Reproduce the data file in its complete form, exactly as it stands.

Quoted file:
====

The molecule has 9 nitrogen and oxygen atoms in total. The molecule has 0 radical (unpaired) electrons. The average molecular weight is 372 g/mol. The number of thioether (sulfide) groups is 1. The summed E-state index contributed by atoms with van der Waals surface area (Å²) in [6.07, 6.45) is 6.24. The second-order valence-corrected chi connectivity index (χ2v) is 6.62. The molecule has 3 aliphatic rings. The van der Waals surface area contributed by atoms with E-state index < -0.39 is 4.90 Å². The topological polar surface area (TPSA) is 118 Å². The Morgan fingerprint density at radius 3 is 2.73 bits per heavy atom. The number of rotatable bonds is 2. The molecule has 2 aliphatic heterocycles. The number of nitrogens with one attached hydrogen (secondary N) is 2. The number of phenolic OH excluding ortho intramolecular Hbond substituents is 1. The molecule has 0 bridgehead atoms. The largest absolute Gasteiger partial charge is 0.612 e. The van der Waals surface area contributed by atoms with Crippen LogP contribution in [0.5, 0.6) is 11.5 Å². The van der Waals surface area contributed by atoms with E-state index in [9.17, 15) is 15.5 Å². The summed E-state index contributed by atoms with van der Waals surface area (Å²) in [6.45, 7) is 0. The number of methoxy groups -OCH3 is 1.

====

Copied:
The molecule has 9 nitrogen and oxygen atoms in total. The molecule has 0 radical (unpaired) electrons. The average molecular weight is 372 g/mol. The number of thioether (sulfide) groups is 1. The summed E-state index contributed by atoms with van der Waals surface area (Å²) in [6.07, 6.45) is 6.24. The second-order valence-corrected chi connectivity index (χ2v) is 6.62. The molecule has 3 aliphatic rings. The van der Waals surface area contributed by atoms with E-state index < -0.39 is 4.90 Å². The topological polar surface area (TPSA) is 118 Å². The Morgan fingerprint density at radius 3 is 2.73 bits per heavy atom. The number of rotatable bonds is 2. The molecule has 2 aliphatic heterocycles. The number of nitrogens with one attached hydrogen (secondary N) is 2. The number of phenolic OH excluding ortho intramolecular Hbond substituents is 1. The molecule has 0 bridgehead atoms. The largest absolute Gasteiger partial charge is 0.612 e. The van der Waals surface area contributed by atoms with Crippen LogP contribution in [0.5, 0.6) is 11.5 Å². The van der Waals surface area contributed by atoms with E-state index in [9.17, 15) is 15.5 Å². The summed E-state index contributed by atoms with van der Waals surface area (Å²) in [6.45, 7) is 0. The number of methoxy groups -OCH3 is 1.